Refueler

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I only mentioned it to illustrate the fact that there was no excuse for not knowing how to use them or actually turn them ion

W
I sailed with a few Masters in the late 70's and early 80's that insisted radars were switched off once you got offshore. One in particular - I was that close to a collision because of it.

West Africa heading west before turning north .... fully loaded 300,000 ton tanker. Its late afternoon / early evening and clear skies ... sun setting dead ahead .... total white out .....
Ab was moaning about his lack of overtime .. I was getting fed up with hearing it - I was not Ch.Off so not my business !

Then we notice a faint silhouette on stbd bow ... I mean it was so difficult to see ....

I ran in and kicked of the Auto ... put wheel hard over ... with other hand grabbed phone and called E/R (the vessel was a Steamship and condensor intake was stbd aft .. at full speed and hard stbd turn - it could cavitate and engine shut down ... ) I asked Eng'rs to keep her going - I needed that propwash over the rudder ....

As the ship swung .... boy my life just flashed in front of me ... and so slowwwww ! The other vessel was a white Fruit Reefer and she passed so close across our bow ..... I was sure I noted no-one in the wheelhouse or on bridge wing ... track later showed she made no alterations at all (yes I was the give way ... )

She passed and I started to bring her back on course ... called E/R and thanked them for their help ...

I was just starting to relax ... heart getting back to my chest ... when a voice from behind :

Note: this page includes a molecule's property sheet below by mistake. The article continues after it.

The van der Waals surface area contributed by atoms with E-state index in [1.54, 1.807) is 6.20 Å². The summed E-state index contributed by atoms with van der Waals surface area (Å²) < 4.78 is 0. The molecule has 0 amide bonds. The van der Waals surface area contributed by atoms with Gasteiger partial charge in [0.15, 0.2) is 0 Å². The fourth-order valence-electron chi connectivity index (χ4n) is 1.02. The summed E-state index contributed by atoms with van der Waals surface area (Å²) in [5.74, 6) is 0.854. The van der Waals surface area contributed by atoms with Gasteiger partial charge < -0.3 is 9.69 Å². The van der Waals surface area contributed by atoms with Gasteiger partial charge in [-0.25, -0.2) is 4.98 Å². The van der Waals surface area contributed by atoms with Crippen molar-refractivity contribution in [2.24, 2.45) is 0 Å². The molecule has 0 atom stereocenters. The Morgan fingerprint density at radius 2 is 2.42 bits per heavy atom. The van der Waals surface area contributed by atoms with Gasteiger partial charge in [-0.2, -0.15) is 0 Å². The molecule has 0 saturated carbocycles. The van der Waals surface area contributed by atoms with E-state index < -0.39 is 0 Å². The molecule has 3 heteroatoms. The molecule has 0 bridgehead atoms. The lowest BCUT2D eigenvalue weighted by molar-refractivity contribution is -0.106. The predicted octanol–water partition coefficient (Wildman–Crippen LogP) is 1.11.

OK 3rd Mate ... no good me shouting at you - lesson learnt I think ...

The Master was standing against the rear wall ...

We sailed together various ships after and in fact he requested my sign on ...we got on very well ... but I did actually question his Command Rule of switching off Radars AND VHF once offshore ...
He only changed when Shell gave an instruction to vessels that radars etc. were to run at all times when ships not docked.
 

prv

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I sailed with a few Masters in the late 70's and early 80's that insisted radars were switched off once you got offshore.
Did they ever advance a reason for it? Preserving magnetron life / scanner bearings / etc, or just “newfangled nonsense” attitude?

Pete
 

Kukri

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A “radar off” story from the early 90s:

A cruise ship owned by an extremely well known company ran down and sank a small Cuban tanker.

The Officers were Italian. The Master still had the rule that the radars had to be turned off. Two officers of the watch plus three lookouts (big passenger ship stuff).

Their careers were saved by a girl passenger who had had a row with her boyfriend and stormed out of the disco and walked forward on deck to get some air. It was almost completely dark but she saw the Cuban tanker lying low in the water, stopped, showing no lights (it turned out that she had had a breakdown and was lying by “dead ship”)
 

prv

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Helped by the “no lights” evidence, but by the 90s surely they should have been keeping a radar watch?

Pete
 

capnsensible

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Some may have heard of 'Perisher', the Submarine Command Course. Watching those guys in action holding a three dimensional tactical picture in their heads whilst prosecuting a contact and avoiding counter attack is awesome. Armed with two stopwatches and brainpower. I learnt masses about decisions under intense pressure from those guys, my Captains.
Really helped me understand relative movement when messing about in small craft. 👍